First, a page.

Hawthorn's Glenferrie Road shopping strip, facing north towards Kew
|Population||23,511 (2016 census)|
|• Density||4,120/km2 (10,680/sq mi)|
|Area||5.7 km2 (2.2 sq mi)|
|Location||6 km (4 mi) from Melbourne|
|LGA(s)||City of Boroondara|
Hawthorn is an inner suburb of Melbourne, Australia, 6 kilometres (3.7 mi) east of Melbourne's central business district situated in the City of Boroondara. At the 2016 Census, Hawthorn recorded a population of 23,511.
- 1 History
- 2 Population
- 3 Educational institutions
- 4 Economy
- 5 Public facilities
- 6 Transport
- 7 Sport
- 8 Architecture
- 9 Notable people
- 10 Gallery
- 11 See also
- 12 References
The area was first settled in the late 1830s. The Boroondara Roads Board, the first municipal authority, was set up in the 1850s and covered a remarkably similar area to the present City of Boroondara. Boroondara is an aboriginal word reputed to mean place of shade. However, the Hawthorn Roads Board and the Kew Roads Board split from the rest of Boroondara in 1860. The HRB evolved into the Town of Hawthorn and the City of Hawthorn. The state government amalgamated the Cities of Camberwell, Hawthorn and Kew in 1994 to form the City of Boroondara.
The name Hawthorn, gazetted in 1840 as "Hawthorne", is thought to have originated from a conversation involving Charles La Trobe, who commented that the native shrubs looked like flowering Hawthorn bushes. Alternatively the name may originate with the bluestone house, so named, and built by James Denham St Pinnock (see Australian DNB), which stands to this day.
The region is generally regarded to be one of Melbourne's surviving bastions of post-Gold Rush expansion and today, one of Melbourne's most affluent and influential suburbs. Land values in the region are among the country's highest, with streets such as Hawthorn Grove, in the prestigious Grace Park Estate, straddling the suburb's northern boundary and Yarra Park's Coppin Grove in the west, located closer to the Yarra River have been arguably the most sought after with properties commanding prices to match. There is also a considerable amount of student accommodation, due mainly to the presence of Swinburne University, which is located in the area adjoining Glenferrie railway station.
Construction of the bridge in 1860 spurred development on the east side of the Yarra River, and ensured the prominence of Bridge Road, Richmond and Burwood Road, Hawthorn as the main thoroughways to the eastern suburbs.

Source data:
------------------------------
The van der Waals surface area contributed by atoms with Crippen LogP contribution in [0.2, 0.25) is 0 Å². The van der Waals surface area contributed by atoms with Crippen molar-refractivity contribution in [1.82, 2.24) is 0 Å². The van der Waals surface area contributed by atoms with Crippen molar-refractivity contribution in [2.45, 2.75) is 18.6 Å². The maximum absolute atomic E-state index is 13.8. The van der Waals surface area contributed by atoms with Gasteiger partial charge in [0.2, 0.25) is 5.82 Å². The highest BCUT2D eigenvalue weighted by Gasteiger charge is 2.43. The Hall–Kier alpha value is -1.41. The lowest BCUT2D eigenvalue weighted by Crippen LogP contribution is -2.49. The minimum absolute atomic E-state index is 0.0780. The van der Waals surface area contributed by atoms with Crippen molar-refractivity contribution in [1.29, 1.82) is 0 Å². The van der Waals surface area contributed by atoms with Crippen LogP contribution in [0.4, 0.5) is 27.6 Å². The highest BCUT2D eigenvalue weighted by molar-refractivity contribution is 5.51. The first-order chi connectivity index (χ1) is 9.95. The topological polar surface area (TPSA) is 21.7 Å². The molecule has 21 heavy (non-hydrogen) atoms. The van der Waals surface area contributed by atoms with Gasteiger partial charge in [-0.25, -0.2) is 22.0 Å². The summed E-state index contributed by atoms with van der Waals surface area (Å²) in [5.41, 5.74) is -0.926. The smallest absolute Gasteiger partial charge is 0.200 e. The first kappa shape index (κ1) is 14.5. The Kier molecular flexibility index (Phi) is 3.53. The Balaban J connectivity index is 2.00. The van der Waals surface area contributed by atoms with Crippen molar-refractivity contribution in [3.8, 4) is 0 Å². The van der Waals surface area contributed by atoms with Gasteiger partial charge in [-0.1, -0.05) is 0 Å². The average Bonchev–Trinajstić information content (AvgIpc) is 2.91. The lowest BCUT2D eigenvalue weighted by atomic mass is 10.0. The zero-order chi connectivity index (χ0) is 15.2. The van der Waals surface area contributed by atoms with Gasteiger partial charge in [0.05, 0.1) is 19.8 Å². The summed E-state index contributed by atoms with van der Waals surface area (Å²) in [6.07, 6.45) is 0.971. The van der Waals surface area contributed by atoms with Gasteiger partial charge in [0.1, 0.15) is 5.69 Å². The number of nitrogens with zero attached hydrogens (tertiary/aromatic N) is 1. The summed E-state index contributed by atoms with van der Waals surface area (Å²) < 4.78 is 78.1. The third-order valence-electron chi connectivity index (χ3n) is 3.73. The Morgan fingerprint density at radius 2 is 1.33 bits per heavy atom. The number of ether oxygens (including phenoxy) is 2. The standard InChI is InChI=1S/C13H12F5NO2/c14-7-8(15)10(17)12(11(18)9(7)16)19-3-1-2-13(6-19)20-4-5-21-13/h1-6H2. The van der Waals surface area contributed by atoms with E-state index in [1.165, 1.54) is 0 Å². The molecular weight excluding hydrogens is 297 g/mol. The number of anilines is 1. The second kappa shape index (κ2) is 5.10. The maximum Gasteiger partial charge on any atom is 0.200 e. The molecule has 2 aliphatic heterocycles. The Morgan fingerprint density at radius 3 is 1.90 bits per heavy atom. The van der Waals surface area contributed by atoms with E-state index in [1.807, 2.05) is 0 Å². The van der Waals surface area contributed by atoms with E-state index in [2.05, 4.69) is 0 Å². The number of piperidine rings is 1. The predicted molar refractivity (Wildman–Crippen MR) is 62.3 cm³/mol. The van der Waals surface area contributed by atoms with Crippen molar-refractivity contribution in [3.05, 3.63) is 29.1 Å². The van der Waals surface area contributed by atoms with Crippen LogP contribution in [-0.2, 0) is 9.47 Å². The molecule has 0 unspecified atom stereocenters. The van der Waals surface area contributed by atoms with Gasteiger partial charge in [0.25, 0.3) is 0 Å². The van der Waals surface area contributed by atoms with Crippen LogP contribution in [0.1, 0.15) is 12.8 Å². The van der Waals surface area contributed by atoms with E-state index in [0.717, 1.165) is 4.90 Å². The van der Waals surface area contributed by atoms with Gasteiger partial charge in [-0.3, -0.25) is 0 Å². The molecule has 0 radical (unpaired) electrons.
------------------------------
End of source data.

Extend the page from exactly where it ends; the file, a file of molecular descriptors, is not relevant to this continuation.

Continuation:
In the 2016 Census, there were 23,511 people in Hawthorn. 60.5% of people were born in Australia. The next most common countries of birth were India 4.6%, China 4.0%, England 3.0%, Malaysia 1.9% and New Zealand 1.8%. 68.5% of people spoke only English at home. Other languages spoken at home included Mandarin 5.1%, Vietnamese 1.7%, Hindi 1.4%, Cantonese 1.4% and Arabic 1.3%. The most common responses for religion were No Religion 38.9% and Catholic 18.8%.
The area gives good geographical access to private schools in Camberwell, Malvern and Hawthorn East, including Alia College, De La Salle College and Bialik College, as well as those in Kew and Canterbury, such as Xavier College, Carey Baptist Grammar School, Methodist Ladies' College, Ruyton Girls' School, Genazzano FCJ College, Camberwell Grammar School, Camberwell Girls Grammar School and Trinity Grammar School.
The suburb also contains good state-run schools, such as Glenferrie Primary School, Hawthorn West Primary School and Auburn High School. The area also gives access to state schools in nearby Hawthorn East; Hawthorn Secondary College, Auburn Primary School and Auburn South Primary School. Just west of Hawthorn (in Richmond) is the Melbourne Girls' College.
Glenferrie Road is a major shopping strip, with two supermarkets, all major banks and many chain and specialty stores. There are also shopping centres at the corner of Burwood Road and Power Street, in Church Street, in Auburn Road (the western side of which is within the Hawthorn postcode, while the eastern side is in Hawthorn East), the corner of Glenferrie Road and Riversdale Road and the corner of Auburn Road and Riversdale Road.
Hawthorn is particularly noted for the number, range and quality of its restaurants, many of which reflect the strong ethnic diversity of the region. There are also many nightclubs and hotels in the suburb.
Although mainly noted as a residential region, there is some industry in the area, particularly in Burwood Road, between Power Street and Auburn Road.
Amcor is among the companies based in Hawthorn.
The City of Boroondara retains offices in the former Hawthorn Town Hall, in Burwood Road (near the corner of Glenferrie Road). This building is noted as a good example of late 19th Century public-building architecture. Boroondara City Council, Swinburne University and many other organisations maintain many important facilities within the city. These include sports grounds and other sporting facilities, public barbecues, infant welfare centres, youth clubs (including the Hawthorn Citizens' Youth Club, scouts and guides), churches of most denominations, etc. Hawthorn citizens also have access to nearby synagogues in Kew, East Kew and Doncaster and a mosque in Doncaster. The Bahá'í faith also has a presence in the suburb.
Swinburne University hosts a makeshift musalla for Muslims, which is used on Fridays for Juma prayers, for both students and common people.